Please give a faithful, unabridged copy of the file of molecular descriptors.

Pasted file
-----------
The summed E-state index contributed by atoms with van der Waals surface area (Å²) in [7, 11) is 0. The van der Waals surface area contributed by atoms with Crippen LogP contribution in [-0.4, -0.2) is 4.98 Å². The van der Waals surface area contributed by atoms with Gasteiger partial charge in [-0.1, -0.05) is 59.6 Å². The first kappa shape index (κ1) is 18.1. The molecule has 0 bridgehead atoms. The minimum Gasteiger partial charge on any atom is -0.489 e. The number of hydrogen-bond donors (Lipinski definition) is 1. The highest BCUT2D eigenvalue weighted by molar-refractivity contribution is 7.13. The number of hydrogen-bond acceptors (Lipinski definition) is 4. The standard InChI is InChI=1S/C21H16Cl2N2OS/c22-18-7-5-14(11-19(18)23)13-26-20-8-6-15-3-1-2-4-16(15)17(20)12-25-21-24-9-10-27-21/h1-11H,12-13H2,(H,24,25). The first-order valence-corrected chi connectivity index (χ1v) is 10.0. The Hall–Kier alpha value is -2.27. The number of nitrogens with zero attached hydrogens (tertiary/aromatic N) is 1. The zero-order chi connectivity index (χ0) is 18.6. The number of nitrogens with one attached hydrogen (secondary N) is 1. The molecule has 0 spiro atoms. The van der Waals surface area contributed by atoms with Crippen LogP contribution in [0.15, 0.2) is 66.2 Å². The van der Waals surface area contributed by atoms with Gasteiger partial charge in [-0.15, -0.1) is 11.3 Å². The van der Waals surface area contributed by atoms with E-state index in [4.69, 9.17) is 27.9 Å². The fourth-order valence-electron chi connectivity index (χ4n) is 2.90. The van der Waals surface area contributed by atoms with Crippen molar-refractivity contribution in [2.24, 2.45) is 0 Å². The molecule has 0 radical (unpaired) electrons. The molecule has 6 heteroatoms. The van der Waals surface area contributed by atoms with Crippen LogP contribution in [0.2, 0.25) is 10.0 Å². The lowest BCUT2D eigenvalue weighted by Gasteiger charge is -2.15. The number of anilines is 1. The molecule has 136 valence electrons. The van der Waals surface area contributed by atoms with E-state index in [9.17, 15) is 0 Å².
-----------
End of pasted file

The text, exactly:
The summed E-state index contributed by atoms with van der Waals surface area (Å²) in [7, 11) is 0. The van der Waals surface area contributed by atoms with Crippen LogP contribution in [-0.4, -0.2) is 4.98 Å². The van der Waals surface area contributed by atoms with Gasteiger partial charge in [-0.1, -0.05) is 59.6 Å². The first kappa shape index (κ1) is 18.1. The molecule has 0 bridgehead atoms. The minimum Gasteiger partial charge on any atom is -0.489 e. The number of hydrogen-bond donors (Lipinski definition) is 1. The highest BCUT2D eigenvalue weighted by molar-refractivity contribution is 7.13. The number of hydrogen-bond acceptors (Lipinski definition) is 4. The standard InChI is InChI=1S/C21H16Cl2N2OS/c22-18-7-5-14(11-19(18)23)13-26-20-8-6-15-3-1-2-4-16(15)17(20)12-25-21-24-9-10-27-21/h1-11H,12-13H2,(H,24,25). The first-order valence-corrected chi connectivity index (χ1v) is 10.0. The Hall–Kier alpha value is -2.27. The number of nitrogens with zero attached hydrogens (tertiary/aromatic N) is 1. The zero-order chi connectivity index (χ0) is 18.6. The number of nitrogens with one attached hydrogen (secondary N) is 1. The molecule has 0 spiro atoms. The van der Waals surface area contributed by atoms with Crippen LogP contribution in [0.15, 0.2) is 66.2 Å². The van der Waals surface area contributed by atoms with Gasteiger partial charge in [-0.15, -0.1) is 11.3 Å². The van der Waals surface area contributed by atoms with E-state index in [4.69, 9.17) is 27.9 Å². The fourth-order valence-electron chi connectivity index (χ4n) is 2.90. The van der Waals surface area contributed by atoms with Crippen molar-refractivity contribution in [2.24, 2.45) is 0 Å². The molecule has 0 radical (unpaired) electrons. The molecule has 6 heteroatoms. The van der Waals surface area contributed by atoms with Crippen LogP contribution in [0.2, 0.25) is 10.0 Å². The lowest BCUT2D eigenvalue weighted by Gasteiger charge is -2.15. The number of anilines is 1. The molecule has 136 valence electrons. The van der Waals surface area contributed by atoms with E-state index in [9.17, 15) is 0 Å².